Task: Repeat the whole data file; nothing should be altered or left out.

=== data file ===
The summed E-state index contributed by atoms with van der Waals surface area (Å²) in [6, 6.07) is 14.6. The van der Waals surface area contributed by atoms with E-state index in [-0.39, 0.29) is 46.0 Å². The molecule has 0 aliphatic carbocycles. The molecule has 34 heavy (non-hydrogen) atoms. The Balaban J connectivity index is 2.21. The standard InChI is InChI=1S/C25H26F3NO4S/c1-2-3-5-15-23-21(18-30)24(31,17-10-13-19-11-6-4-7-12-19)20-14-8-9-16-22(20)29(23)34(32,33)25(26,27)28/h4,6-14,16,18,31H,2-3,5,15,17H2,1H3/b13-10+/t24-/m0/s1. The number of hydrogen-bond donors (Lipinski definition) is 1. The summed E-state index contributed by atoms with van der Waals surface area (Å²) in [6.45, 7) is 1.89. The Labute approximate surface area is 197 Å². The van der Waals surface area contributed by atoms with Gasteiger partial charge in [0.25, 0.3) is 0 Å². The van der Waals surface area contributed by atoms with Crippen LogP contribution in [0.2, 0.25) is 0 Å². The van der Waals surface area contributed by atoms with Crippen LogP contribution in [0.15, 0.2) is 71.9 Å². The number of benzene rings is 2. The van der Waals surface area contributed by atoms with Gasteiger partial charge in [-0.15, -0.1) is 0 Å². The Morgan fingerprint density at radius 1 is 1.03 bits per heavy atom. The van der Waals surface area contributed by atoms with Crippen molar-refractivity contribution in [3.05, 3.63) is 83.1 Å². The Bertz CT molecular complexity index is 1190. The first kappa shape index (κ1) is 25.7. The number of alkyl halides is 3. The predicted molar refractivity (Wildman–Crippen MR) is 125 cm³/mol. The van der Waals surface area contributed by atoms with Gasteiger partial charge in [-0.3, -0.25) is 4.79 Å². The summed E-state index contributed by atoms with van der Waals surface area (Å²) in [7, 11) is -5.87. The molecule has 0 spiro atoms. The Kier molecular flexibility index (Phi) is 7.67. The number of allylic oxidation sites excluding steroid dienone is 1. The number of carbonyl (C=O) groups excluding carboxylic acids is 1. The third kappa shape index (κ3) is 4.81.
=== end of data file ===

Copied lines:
The summed E-state index contributed by atoms with van der Waals surface area (Å²) in [6, 6.07) is 14.6. The van der Waals surface area contributed by atoms with E-state index in [-0.39, 0.29) is 46.0 Å². The molecule has 0 aliphatic carbocycles. The molecule has 34 heavy (non-hydrogen) atoms. The Balaban J connectivity index is 2.21. The standard InChI is InChI=1S/C25H26F3NO4S/c1-2-3-5-15-23-21(18-30)24(31,17-10-13-19-11-6-4-7-12-19)20-14-8-9-16-22(20)29(23)34(32,33)25(26,27)28/h4,6-14,16,18,31H,2-3,5,15,17H2,1H3/b13-10+/t24-/m0/s1. The number of hydrogen-bond donors (Lipinski definition) is 1. The summed E-state index contributed by atoms with van der Waals surface area (Å²) in [6.45, 7) is 1.89. The Labute approximate surface area is 197 Å². The van der Waals surface area contributed by atoms with Gasteiger partial charge in [0.25, 0.3) is 0 Å². The van der Waals surface area contributed by atoms with Crippen LogP contribution in [0.2, 0.25) is 0 Å². The van der Waals surface area contributed by atoms with Crippen LogP contribution in [0.15, 0.2) is 71.9 Å². The number of benzene rings is 2. The van der Waals surface area contributed by atoms with Gasteiger partial charge in [-0.15, -0.1) is 0 Å². The Morgan fingerprint density at radius 1 is 1.03 bits per heavy atom. The van der Waals surface area contributed by atoms with Crippen molar-refractivity contribution in [3.05, 3.63) is 83.1 Å². The Bertz CT molecular complexity index is 1190. The first kappa shape index (κ1) is 25.7. The number of alkyl halides is 3. The predicted molar refractivity (Wildman–Crippen MR) is 125 cm³/mol. The van der Waals surface area contributed by atoms with Gasteiger partial charge in [-0.3, -0.25) is 4.79 Å². The summed E-state index contributed by atoms with van der Waals surface area (Å²) in [7, 11) is -5.87. The molecule has 0 spiro atoms. The Kier molecular flexibility index (Phi) is 7.67. The number of allylic oxidation sites excluding steroid dienone is 1. The number of carbonyl (C=O) groups excluding carboxylic acids is 1. The third kappa shape index (κ3) is 4.81.